Even though married couples often have the same goals in mind when making their estate plan, most attorneys advise against joint wills.
What Is a "Joint Will"?
A joint will is one will for two people, often for a married couple, which acts as a last will and testament for both. It has specific rules, often stated in the will itself, which include that after the first spouse dies, that spouse's entire estate goes to the surviving spouse. When the second spouse dies, the estate usually goes to the couple's children.
Couples who want a joint will often presume that this type of will is easier and cheaper than having two separate wills because they want the same things anyway.
Unfortunately, this doesn't factor in how courts and some states view these wills, or the problems having a joint will creates, because joint wills for married couples often make things difficult for the surviving spouse.
Problems With Joint Wills
Having a joint will is problematic for many reasons:
- Joint wills aren't legal in some states.
- Many probate judges don't like joint wills and often separate the will for each party, or even invalidate the joint will.
- A joint will is like an irrevocable contract—once the first spouse passes away, the second spouse cannot change the joint will even if circumstances have changed.
- The inability to change a joint will after the first spouse dies could have assets and property tied up for years, so the surviving spouse can't downsize the marital home, or sell it to pay for assisted living or expenses.
- Failure to have separate wills prevents the surviving spouse from changing beneficiaries, so if that spouse remarries, their new spouse and stepchildren cannot inherit assets listed in the joint will.
- Because a joint will for married couples is irrevocable, after the first spouse dies, the surviving spouse can't disinherit anyone and can't put money in a trust for an adult child who spends money recklessly.
- It doesn't allow the surviving spouse to change beneficiaries or executors, add new beneficiaries who were born after you made the will, or allow beneficiaries to get their inheritance sooner.
The Case for Separate Wills
While you and your spouse can change your joint will during your lifetimes, after the first spouse passes, a joint will is irrevocable. Separate wills and trusts offer more flexibility than a joint will.
In separate wills or "mirror wills," each spouse can have identical provisions if they want, but after the first spouse dies, the surviving spouse can amend their will to reflect any changes in their lives, such as having new grandchildren, a new spouse, and new stepchildren.
With separate wills, the spouses can have provisions that aren't identical, although spouses should choose the same guardian for their children in case they both die simultaneously.
In that rare situation, if there's a conflict between the wills, a court will have to choose the guardian, so it's important for spouses to discuss these provisions before making separate wills that don't mirror each other. Make sure you discuss your estate with an attorney or with an online legal service when making your wills.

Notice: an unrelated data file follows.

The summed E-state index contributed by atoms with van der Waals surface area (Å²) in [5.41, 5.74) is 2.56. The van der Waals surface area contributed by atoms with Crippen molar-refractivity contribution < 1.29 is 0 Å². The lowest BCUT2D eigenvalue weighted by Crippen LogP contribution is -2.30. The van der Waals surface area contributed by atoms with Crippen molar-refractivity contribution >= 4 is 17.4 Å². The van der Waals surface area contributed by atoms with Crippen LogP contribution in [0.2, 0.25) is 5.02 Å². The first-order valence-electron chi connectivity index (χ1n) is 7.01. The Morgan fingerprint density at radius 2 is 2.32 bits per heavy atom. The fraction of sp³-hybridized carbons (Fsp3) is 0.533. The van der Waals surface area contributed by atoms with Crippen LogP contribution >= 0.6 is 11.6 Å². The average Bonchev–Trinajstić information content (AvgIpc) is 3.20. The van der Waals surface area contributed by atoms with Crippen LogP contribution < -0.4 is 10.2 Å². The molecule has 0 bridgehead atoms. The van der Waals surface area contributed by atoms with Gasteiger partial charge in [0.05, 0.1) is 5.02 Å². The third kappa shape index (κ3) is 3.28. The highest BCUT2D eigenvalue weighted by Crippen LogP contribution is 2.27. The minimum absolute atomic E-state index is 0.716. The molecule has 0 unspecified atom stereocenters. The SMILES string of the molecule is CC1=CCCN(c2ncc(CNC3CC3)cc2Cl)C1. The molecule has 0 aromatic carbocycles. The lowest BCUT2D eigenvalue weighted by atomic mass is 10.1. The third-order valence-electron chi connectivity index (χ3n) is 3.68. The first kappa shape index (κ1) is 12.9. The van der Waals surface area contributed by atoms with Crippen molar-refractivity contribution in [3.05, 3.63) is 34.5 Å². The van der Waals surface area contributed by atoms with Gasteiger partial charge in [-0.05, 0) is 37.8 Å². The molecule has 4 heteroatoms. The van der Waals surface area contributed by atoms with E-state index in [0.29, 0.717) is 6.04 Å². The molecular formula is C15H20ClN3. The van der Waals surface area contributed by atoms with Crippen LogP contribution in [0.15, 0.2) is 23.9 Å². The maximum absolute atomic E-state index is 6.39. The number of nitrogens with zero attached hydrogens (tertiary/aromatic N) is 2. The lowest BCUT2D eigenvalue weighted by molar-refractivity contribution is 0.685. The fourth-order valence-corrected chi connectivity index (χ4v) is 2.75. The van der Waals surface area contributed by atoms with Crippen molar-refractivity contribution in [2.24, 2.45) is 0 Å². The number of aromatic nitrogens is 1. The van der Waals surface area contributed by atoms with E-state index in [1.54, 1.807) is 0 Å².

Updating Your Will
Making a will isn't difficult but it must meet your state's requirements or a court could invalidate it. Each state has unique laws, so you'll want to ensure that you make your will in accordance with your state's laws.
Once you have a will, it's a good idea to review it every few years because there are situations where you'll want to update it. Some scenarios for updating your will include where you have new children or grandchildren, you want to disinherit someone or change the guardian, one of the beneficiaries is no longer alive, or you've gotten divorced.
It's important to have an attorney change your will because you can't just cross out things in your original will—you'll need a codicil, which is an amendment to the will—or a new will to replace the old one. In most cases, getting a new will is better than adding a codicil because codicils often cause confusion.
Even if you want to remove a beneficiary, it's best to make a new will so there's no evidence of the prior beneficiary. Without making a new will in this circumstance, the beneficiary who's been removed may want to contest a codicil removing them. The same is true about changing executors—it's best to make a new will so the original executor's name doesn't appear anywhere.
Because of the problems inherent in a joint will, it's understandable why courts don't like them and why attorneys don't recommend them. There are better ways for you and your spouse to bequeath your property, such as by making mirror wills, separate wills with different provisions, trusts, or separate wills with a trust. Any of these alternatives are better than having a joint will, because there's no guarantee a court will uphold your joint will, while the other alternatives will give you peace of mind that a court will follow your wishes.